Cream puffs start with choux pastry, a heady mixture of butter, milk, water, eggs & flour. When you combine these ingredients, they become so dense and sticky that it seems impossible they’ll come together as soft, puffy, light, tender. Heat is what initiates the expansion of the dense paste. Steam from the milk and water expands the pastry’s edges, puffing up its capacity until the oven heat provides just enough crispness and structure to hold the puffs’ boundaries. A cream puff expands so dramatically in the oven that it creates a cavern inside to hold any number of things—whipped cream, pastry cream, ice cream or savory fillings.

Cream puff pastry (or choux pastry) is the base for profiteroles (smaller puffs filled with ice cream), éclairs (elongated puffs filled with pastry cream and glazed), croquembouche (a tower of cream puffs held together and drizzled with caramel) and savory appetizer puffs called gougeres with cheese and herbs.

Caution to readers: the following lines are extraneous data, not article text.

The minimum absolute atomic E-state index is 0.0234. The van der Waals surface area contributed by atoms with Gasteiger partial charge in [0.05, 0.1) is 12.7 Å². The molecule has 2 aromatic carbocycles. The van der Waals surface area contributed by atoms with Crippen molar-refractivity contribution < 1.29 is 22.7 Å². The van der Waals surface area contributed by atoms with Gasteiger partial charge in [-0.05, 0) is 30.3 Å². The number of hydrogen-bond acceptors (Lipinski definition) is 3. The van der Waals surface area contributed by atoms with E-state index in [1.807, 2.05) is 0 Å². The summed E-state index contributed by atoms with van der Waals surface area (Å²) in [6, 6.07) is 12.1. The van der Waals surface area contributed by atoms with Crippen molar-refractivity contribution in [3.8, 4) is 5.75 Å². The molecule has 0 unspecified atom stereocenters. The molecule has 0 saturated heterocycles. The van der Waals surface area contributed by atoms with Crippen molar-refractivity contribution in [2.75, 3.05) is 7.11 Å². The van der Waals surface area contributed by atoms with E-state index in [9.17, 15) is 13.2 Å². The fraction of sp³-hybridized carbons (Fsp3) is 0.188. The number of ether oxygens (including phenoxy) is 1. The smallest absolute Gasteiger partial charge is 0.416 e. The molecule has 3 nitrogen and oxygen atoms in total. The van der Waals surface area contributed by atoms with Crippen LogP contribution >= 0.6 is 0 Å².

Craquelin (pronounced kra-ke-lan) is a thin biscuit layer that can be added over choux pastries before baking them. It is used to create a crackly appearance, crunchy texture and a buttery sweet taste as well as helping the choux pastry bake evenly to form hollow rounds. This topping reminded me of a similar cookie-like topping used on Mexican sweet bread called ‘conchas’. It certainly dresses up ordinary cream puffs.

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Mandarin Orange Cream Puffs w/ Craquelin Topping
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Mandarin Orange Pastry Cream
Choux Pastry
Servings
Ingredients
Mandarin Orange Pastry Cream
Choux Pastry
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Instructions
Craquelin
  1. In a food processor, process sugar & butter pieces until it forms large crumbs. Add flour, salt & vanilla; process until a dough forms. Bring the dough together to form a disk.
  2. Roll the dough between 2 pieces of parchment paper until 1/16-inch thickness. Place covered in the freezer for at least an hour then cut the dough into (18) 2-inch circles & keep circles in the freezer until ready to use.
Pastry Cream
  1. In a bowl, whisk together egg yolks, sugar & cornstarch until it turns pale yellow. In a saucepan, combine milk & orange zest; bring to a boil. Remove from heat, slowly add the egg mixture a little at a time, whisking well until fully incorporated.